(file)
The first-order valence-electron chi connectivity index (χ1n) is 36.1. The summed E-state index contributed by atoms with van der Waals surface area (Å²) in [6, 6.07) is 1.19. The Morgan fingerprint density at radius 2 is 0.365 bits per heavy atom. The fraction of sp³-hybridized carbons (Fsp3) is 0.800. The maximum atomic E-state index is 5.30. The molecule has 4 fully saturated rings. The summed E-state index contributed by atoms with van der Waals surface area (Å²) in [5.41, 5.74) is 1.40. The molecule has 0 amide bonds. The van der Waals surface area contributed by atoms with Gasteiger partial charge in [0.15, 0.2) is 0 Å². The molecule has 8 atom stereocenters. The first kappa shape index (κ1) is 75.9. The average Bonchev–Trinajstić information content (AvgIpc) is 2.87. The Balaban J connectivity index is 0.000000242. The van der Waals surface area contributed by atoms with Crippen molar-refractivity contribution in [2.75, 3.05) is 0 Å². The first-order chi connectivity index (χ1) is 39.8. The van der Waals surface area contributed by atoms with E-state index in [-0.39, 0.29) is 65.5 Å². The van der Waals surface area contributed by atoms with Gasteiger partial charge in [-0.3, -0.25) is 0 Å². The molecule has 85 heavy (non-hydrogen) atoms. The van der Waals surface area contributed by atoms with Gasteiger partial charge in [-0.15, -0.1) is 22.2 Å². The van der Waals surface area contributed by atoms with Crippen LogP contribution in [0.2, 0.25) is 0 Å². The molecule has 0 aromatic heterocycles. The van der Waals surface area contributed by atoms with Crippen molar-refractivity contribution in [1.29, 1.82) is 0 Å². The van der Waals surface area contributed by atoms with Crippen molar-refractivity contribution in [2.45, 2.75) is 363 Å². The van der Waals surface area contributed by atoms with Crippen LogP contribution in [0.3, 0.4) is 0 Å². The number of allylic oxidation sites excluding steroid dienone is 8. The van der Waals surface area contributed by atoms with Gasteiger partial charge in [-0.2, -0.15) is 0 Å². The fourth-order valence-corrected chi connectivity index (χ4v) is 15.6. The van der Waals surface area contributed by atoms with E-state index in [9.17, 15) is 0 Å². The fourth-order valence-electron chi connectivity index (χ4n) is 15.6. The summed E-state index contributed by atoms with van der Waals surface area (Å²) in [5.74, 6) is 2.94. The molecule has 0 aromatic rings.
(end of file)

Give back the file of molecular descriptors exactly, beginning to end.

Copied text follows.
The first-order valence-electron chi connectivity index (χ1n) is 36.1. The summed E-state index contributed by atoms with van der Waals surface area (Å²) in [6, 6.07) is 1.19. The Morgan fingerprint density at radius 2 is 0.365 bits per heavy atom. The fraction of sp³-hybridized carbons (Fsp3) is 0.800. The maximum atomic E-state index is 5.30. The molecule has 4 fully saturated rings. The summed E-state index contributed by atoms with van der Waals surface area (Å²) in [5.41, 5.74) is 1.40. The molecule has 0 amide bonds. The van der Waals surface area contributed by atoms with Gasteiger partial charge in [0.15, 0.2) is 0 Å². The molecule has 8 atom stereocenters. The first kappa shape index (κ1) is 75.9. The average Bonchev–Trinajstić information content (AvgIpc) is 2.87. The Balaban J connectivity index is 0.000000242. The van der Waals surface area contributed by atoms with Crippen molar-refractivity contribution in [2.75, 3.05) is 0 Å². The first-order chi connectivity index (χ1) is 39.8. The van der Waals surface area contributed by atoms with E-state index in [-0.39, 0.29) is 65.5 Å². The van der Waals surface area contributed by atoms with Gasteiger partial charge in [-0.3, -0.25) is 0 Å². The molecule has 85 heavy (non-hydrogen) atoms. The van der Waals surface area contributed by atoms with Gasteiger partial charge in [-0.15, -0.1) is 22.2 Å². The van der Waals surface area contributed by atoms with Crippen LogP contribution in [0.2, 0.25) is 0 Å². The molecule has 0 aromatic heterocycles. The van der Waals surface area contributed by atoms with Crippen molar-refractivity contribution in [1.29, 1.82) is 0 Å². The van der Waals surface area contributed by atoms with Crippen molar-refractivity contribution in [2.45, 2.75) is 363 Å². The van der Waals surface area contributed by atoms with Crippen LogP contribution in [0.3, 0.4) is 0 Å². The number of allylic oxidation sites excluding steroid dienone is 8. The van der Waals surface area contributed by atoms with Gasteiger partial charge in [-0.2, -0.15) is 0 Å². The fourth-order valence-corrected chi connectivity index (χ4v) is 15.6. The van der Waals surface area contributed by atoms with E-state index in [9.17, 15) is 0 Å². The fourth-order valence-electron chi connectivity index (χ4n) is 15.6. The summed E-state index contributed by atoms with van der Waals surface area (Å²) in [5.74, 6) is 2.94. The molecule has 0 aromatic rings.